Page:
People may associate marijuana with a younger crowd, but more and more seniors are turning to the cannabis plant to help ease pain associated with conditions such as glaucoma, dementia and arthritis. According to the National Survey on Drug Use and Health, between 2006 and 2013, the number of Americans 65 and older who consume marijuana went up 250%.
It’s understandable that people are turning away from intense pharmaceuticals with harmful side effects, but can cannabis really help with conditions we face later in life? Here are three popular Q&As from our Answers page detailing how cannabis may be able to help with conditions like glaucoma, arthritis and dementia. If you have a question about a senior condition, post it on our website and someone from our knowledgeable community will be able to point you in the right direction.
_ My friend still smokes several times a day for his glaucoma, but from my understanding the pharma drugs are actually better for this than marijuana at this point. He is anti-pill and likes his weed. We argued about this last week and I want a doctor's opinion so we know who is right._
Answer: @dredmunds Traditional medications are well-established for the treatment of glaucoma. It is important that you determine a target intraocular pressure with your ophthalmologist and then be followed closely. First line therapy is typically pharmacologic or laser therapy (not surgery). If pharmacologic therapy is chosen one current recommendation is topical prostaglandin. If mono therapy is not sufficient, another topical (beta blocker) may be added.
From what we know, I would consider marijuana to be a complimentary or supplemental therapy to your medication; and this decision should be arrived upon with the guidance of your ophthalmologist. Cannabis does decrease intraocular pressure, and it also has neuroprotective properties, so it may be helpful in the treatment and prevention of progression in glaucoma.
I have read this: (I copied and pasted the quote below) “To treat movement problems (Huntington’s disease, Parkinson’s, dementia): 3 to 5 mg of cannabidiol (CBD) oil per pounds of body weight daily. If you weigh 150 lbs, that would be 450 to 750 mg daily.”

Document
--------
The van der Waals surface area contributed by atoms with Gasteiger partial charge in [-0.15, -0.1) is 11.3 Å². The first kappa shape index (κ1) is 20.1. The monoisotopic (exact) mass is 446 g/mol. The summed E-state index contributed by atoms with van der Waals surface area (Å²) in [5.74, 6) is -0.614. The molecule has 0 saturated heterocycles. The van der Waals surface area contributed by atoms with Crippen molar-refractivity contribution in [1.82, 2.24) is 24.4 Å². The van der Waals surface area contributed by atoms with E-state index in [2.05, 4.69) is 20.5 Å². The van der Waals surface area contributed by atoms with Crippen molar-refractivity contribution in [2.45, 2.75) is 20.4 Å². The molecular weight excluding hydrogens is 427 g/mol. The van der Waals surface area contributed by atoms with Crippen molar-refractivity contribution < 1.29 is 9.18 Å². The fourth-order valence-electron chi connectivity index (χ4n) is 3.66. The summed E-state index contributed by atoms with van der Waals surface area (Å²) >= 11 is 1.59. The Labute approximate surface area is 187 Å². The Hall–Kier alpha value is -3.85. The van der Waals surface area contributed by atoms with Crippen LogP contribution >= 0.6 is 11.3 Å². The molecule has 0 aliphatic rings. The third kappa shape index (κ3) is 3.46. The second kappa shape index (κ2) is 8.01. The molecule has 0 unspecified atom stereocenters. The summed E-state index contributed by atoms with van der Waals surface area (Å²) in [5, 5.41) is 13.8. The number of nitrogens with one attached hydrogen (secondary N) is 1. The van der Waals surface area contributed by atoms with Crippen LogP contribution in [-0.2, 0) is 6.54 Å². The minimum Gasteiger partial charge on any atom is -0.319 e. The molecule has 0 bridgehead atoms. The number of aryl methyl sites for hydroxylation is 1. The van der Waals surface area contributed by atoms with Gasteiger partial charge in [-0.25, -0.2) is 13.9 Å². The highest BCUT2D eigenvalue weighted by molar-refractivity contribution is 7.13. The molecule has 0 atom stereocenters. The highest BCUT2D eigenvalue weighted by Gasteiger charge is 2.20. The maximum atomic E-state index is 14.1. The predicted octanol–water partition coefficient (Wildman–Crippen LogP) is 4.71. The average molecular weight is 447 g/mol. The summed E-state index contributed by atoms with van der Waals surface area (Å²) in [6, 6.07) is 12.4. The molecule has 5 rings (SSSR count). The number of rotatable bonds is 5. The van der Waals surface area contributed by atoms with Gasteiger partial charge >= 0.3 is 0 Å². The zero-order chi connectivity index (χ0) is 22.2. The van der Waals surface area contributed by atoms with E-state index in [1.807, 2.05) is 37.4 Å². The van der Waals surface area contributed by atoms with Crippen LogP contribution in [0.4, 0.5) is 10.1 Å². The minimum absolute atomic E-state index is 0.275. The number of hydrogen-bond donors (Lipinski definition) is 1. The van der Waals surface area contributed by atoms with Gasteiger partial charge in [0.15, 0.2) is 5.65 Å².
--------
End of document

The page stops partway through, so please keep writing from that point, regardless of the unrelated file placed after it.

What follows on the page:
Do you know anything about this? My mother has dementia and is losing the ability to walk. I give her about 200 mg of CBD and it works fantastic for her agitation and anxiety, but she walks even less now. Should increase the dose? any suggestion?
Answer: @drelkind You do not say where that quote comes from and I want to be clear that there is no medical literature defining CBD doses for ANYTHING. CBD is remarkably benign in the human body and there are essentially no reports of toxicity, but at the same time there is no body of clinical studies defining a dosage range for any condition. Most reports of using CBD for various conditions are basically anecdotal, and the kind of dose-response information you are seeking is still folk medicine, not based on medical science. It is also not clear to me what other factors might be affecting you mother's ambulation, so the best I can suggest is that increasing the CBD dose is unlikely to cause any adverse effects and if the lack of walking is from CBD related sedation her response will likely be to walk less. If it helps, then I would not be concerned about a modest increase in dose unless other symptoms appear.
What is the best strain to treat arthritis and stay somewhat lucid? I have bad osteoarthritis (OA) and an intense, fast-paced job. Thanks in advance!
Answer: @chearpear I would recommend a high-CBD strain like Harle-Tzu. It has great anti-inflammatory characteristics. A topical with this type of strain plus ingredients like peppermint, lavender, arnica, and emu oil all help to decrease inflammation and pain. You don't need a product high in tetrahydrocannabinol (THC). You need a product that focuses on the inflammation. Also, a change in diet is vital. Look into an anti-inflammatory diet which eliminates red meat, sugar, wheat and dairy. Eat simple, organic foods that heal and support, and don’t cause inflammation.
Photo credit: Elena Saharova